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When not even your shadow is with you

9 September, 2015

When not even your shadow is with you

Once you cross the Mongolian border, there is a stop sign. It is one of the very few traffic sign I will see across the road until I reach the capital, Ulan Bator.

A woman comes out running from a somewhat tattered shed, signalling me to stop. I need to pay two tolls, one for the motorcycle’s insurance (which originally was USD$50 but ended up paying USD$10) and another one of USD$5 for the right to drive through Mongolian roads. The latter you can’t negotiate. When she asks the latter toll, I laugh loudly. I may have woken Genghis Khan from his grave and the woman looks at me with a gesture of complicity. Nothing to be done here, you have to pay even though I have all my paperwork in order. If I don’t pay, I can’t continue.

Some days before this situation, I used my “sleep and notebook” tactic. This basically means that I will take the night to think about something when I’m not in a rush to make an important decision. This doesn’t mean I’ll be awake all night. It just means I will go to sleep with the problem in my head and with a notebook and pen next to me. In this case, I added the Mongolian roads map. In this way, I almost always get an idea to face a problem or take a decision.

Mongolia has two main roads, which they literally call the South Road and the North Road and then there are hundreds of smaller roads in between them at the centre. One of the decisions I had to take was which of these two main roads I was going to take. Both of them are solitary roads. Through either of them I would have to cross rivers. So I decided to go in between them first until I got to the Uureg Lake, then go South until I find the South Road, which goes through the Northern area of the Gobi desert, until I get to Ulan Bator. From that point onwards, I will take the Northern Road until I get to Russia.

Now I am in Ulan Bator, after more than 4 months of traveling. In these past few days the road has been particularly hard. It’s already cold, it rains and this makes it difficult to ride a bike along these roads because many of them are just dirt or mud, requiring driving skills I’m developing as I go along, in trials and errors.

Mongolian roads are also hard on the bike’s overall structure, but Athena has behaved well. She’s been dancing on top of rocks, sand and mud, albeit sometimes it would get dizzy and fall down. So, I am specializing in bike lifting when a bad rock or sand or mud patches make me fall. Every time I’m lifting the bike with more ease, so I reckon I will be able to participate in a strong man competition soon enough.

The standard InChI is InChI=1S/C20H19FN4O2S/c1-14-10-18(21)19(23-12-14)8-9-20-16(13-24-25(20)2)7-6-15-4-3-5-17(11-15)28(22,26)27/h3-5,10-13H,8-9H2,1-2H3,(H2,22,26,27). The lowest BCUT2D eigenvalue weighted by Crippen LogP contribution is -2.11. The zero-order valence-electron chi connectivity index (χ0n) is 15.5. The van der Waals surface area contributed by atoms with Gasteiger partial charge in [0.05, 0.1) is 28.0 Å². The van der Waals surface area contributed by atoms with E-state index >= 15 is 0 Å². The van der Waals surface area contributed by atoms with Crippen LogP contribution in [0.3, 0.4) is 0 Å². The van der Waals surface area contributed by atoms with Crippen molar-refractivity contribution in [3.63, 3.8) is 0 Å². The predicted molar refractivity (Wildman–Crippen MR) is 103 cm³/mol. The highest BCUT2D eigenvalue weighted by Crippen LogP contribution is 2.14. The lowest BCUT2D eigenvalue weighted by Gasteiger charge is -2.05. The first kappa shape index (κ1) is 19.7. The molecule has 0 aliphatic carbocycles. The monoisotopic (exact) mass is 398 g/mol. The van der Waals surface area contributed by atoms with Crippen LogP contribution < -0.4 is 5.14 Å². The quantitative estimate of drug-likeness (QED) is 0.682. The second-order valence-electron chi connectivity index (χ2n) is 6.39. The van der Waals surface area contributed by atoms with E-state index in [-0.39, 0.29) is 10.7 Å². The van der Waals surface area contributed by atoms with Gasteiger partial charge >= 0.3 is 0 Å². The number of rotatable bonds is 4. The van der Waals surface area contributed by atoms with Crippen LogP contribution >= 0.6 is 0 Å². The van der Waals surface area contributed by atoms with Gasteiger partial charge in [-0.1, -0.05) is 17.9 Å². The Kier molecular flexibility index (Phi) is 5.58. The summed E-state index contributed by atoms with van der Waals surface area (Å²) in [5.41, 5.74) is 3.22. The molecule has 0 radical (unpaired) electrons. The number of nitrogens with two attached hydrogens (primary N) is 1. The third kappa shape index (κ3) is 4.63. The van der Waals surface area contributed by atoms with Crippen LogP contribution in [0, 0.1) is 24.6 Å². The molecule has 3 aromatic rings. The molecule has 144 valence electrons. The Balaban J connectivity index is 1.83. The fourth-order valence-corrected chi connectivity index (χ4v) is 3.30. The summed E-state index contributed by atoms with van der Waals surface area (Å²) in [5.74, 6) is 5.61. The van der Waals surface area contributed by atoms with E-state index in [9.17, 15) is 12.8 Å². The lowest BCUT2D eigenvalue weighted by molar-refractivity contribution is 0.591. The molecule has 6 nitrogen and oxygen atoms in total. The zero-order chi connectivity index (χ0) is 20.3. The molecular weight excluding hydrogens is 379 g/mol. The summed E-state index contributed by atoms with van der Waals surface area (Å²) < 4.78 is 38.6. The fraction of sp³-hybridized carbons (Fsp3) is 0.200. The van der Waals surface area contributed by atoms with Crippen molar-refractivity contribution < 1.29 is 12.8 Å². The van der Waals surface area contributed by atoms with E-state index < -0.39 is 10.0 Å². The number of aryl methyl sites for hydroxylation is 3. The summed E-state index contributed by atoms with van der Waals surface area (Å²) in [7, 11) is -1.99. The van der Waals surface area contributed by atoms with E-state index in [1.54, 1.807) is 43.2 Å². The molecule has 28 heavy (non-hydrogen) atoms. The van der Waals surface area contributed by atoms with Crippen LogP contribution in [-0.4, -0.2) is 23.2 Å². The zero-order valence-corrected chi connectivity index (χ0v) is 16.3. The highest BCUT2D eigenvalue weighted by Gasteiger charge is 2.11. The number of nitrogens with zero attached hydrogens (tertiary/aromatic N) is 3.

The Mongolian landscape is majestic with its unending plains crossed by roads where every car, truck or motorcycle draw their own tracks. Cruising it by bike has been a pleasure and a privilege. However, since Mongolia is one of the least populated countries in the world by population density, through many kilometers, the roads are completely solitary and it’s hard to come across someone. Sometimes you find some shepherds and their flocks, groups of camels or horses. The occasional sight of another vehicle could be a Mongol happily cruising on a Chinese motorcycle, at a mental speed, carrying all his family with him. Sometimes you also find a child running from his/her Ger to greet you or ask for candy if you carry any. These moments change completely the lonely routine of the journey.

The only company I have as I cruise the distance between small villages, usually 200-300km apart, are my thoughts. Because of that, I try to keep them positive. The unending rattle of the road, as if it was made by a tank, the vast deserted landscape and the sight of rusted, dismembered vehicles and their parts along the road dents my efforts at positivism.

From the dozens of tracks that form the road, it feels I keep on choosing the worst ones. But as I change to another track I realize that’s not true. Sometimes I look left and right at and notice another vehicle some 500m from me going very fast and I think that is the road I need to take and not the one I’m on. It’s easy to leave the main road because there is no road; just tracks and you need to have a good sense of direction to know where you’re going, especially in the middle of sand, rock and mud patches.

Along the journey I’ve found asphalt patches that stop abruptly as if they were being built km by km with every USD$5 note.

The final 500km to Ulan Bator are paved and constant. As I enter the capital, I find all the vehicles and people I have not seen along the previous journey. I face a monumental traffic jam.

My thoughts take me back to the vast Mongolian plains.

On the steppe and the desert, there are no traffic jams.

  1. Sherri says:

    Hi Walter, how’s Ulan Bataar? I think you are very brave doing this trip. Reading your thoughts as you go along, observing internal and external landscapes, weather, creatures and road conditions brings to life that line between places connecting on your map. Buon proseguimento.

  2. Sherri says:

    Oh, and, of course — gorgeous photographs

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